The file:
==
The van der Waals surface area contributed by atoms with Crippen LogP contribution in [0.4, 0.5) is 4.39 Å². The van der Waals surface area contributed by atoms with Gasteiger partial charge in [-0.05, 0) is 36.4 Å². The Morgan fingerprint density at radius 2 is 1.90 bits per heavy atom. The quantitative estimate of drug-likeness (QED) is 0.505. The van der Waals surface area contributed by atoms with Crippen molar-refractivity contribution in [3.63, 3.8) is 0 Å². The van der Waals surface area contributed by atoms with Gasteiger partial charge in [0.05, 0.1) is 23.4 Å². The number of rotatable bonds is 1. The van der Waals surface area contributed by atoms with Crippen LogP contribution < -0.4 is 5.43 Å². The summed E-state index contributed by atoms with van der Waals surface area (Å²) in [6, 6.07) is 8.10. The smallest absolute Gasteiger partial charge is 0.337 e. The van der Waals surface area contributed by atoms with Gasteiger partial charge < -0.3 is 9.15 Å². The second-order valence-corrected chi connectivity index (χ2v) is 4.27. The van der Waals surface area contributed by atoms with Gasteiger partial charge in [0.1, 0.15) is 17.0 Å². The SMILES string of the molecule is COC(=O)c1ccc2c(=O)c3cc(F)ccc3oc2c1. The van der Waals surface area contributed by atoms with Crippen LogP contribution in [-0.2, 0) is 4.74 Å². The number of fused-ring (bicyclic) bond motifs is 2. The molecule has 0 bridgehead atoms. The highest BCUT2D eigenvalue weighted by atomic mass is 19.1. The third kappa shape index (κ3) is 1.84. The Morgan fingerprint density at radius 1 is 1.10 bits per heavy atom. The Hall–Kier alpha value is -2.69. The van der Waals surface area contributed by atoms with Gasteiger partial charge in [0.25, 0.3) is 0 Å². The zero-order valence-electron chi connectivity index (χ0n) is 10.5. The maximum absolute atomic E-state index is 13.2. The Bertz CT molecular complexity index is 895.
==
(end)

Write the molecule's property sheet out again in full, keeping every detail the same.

The van der Waals surface area contributed by atoms with Crippen LogP contribution in [0.4, 0.5) is 4.39 Å². The van der Waals surface area contributed by atoms with Gasteiger partial charge in [-0.05, 0) is 36.4 Å². The Morgan fingerprint density at radius 2 is 1.90 bits per heavy atom. The quantitative estimate of drug-likeness (QED) is 0.505. The van der Waals surface area contributed by atoms with Crippen molar-refractivity contribution in [3.63, 3.8) is 0 Å². The van der Waals surface area contributed by atoms with Gasteiger partial charge in [0.05, 0.1) is 23.4 Å². The number of rotatable bonds is 1. The van der Waals surface area contributed by atoms with Crippen LogP contribution < -0.4 is 5.43 Å². The summed E-state index contributed by atoms with van der Waals surface area (Å²) in [6, 6.07) is 8.10. The smallest absolute Gasteiger partial charge is 0.337 e. The van der Waals surface area contributed by atoms with Gasteiger partial charge < -0.3 is 9.15 Å². The second-order valence-corrected chi connectivity index (χ2v) is 4.27. The van der Waals surface area contributed by atoms with Gasteiger partial charge in [0.1, 0.15) is 17.0 Å². The SMILES string of the molecule is COC(=O)c1ccc2c(=O)c3cc(F)ccc3oc2c1. The van der Waals surface area contributed by atoms with Crippen LogP contribution in [-0.2, 0) is 4.74 Å². The number of fused-ring (bicyclic) bond motifs is 2. The molecule has 0 bridgehead atoms. The highest BCUT2D eigenvalue weighted by atomic mass is 19.1. The third kappa shape index (κ3) is 1.84. The Morgan fingerprint density at radius 1 is 1.10 bits per heavy atom. The Hall–Kier alpha value is -2.69. The van der Waals surface area contributed by atoms with Gasteiger partial charge in [0.25, 0.3) is 0 Å². The zero-order valence-electron chi connectivity index (χ0n) is 10.5. The maximum absolute atomic E-state index is 13.2. The Bertz CT molecular complexity index is 895.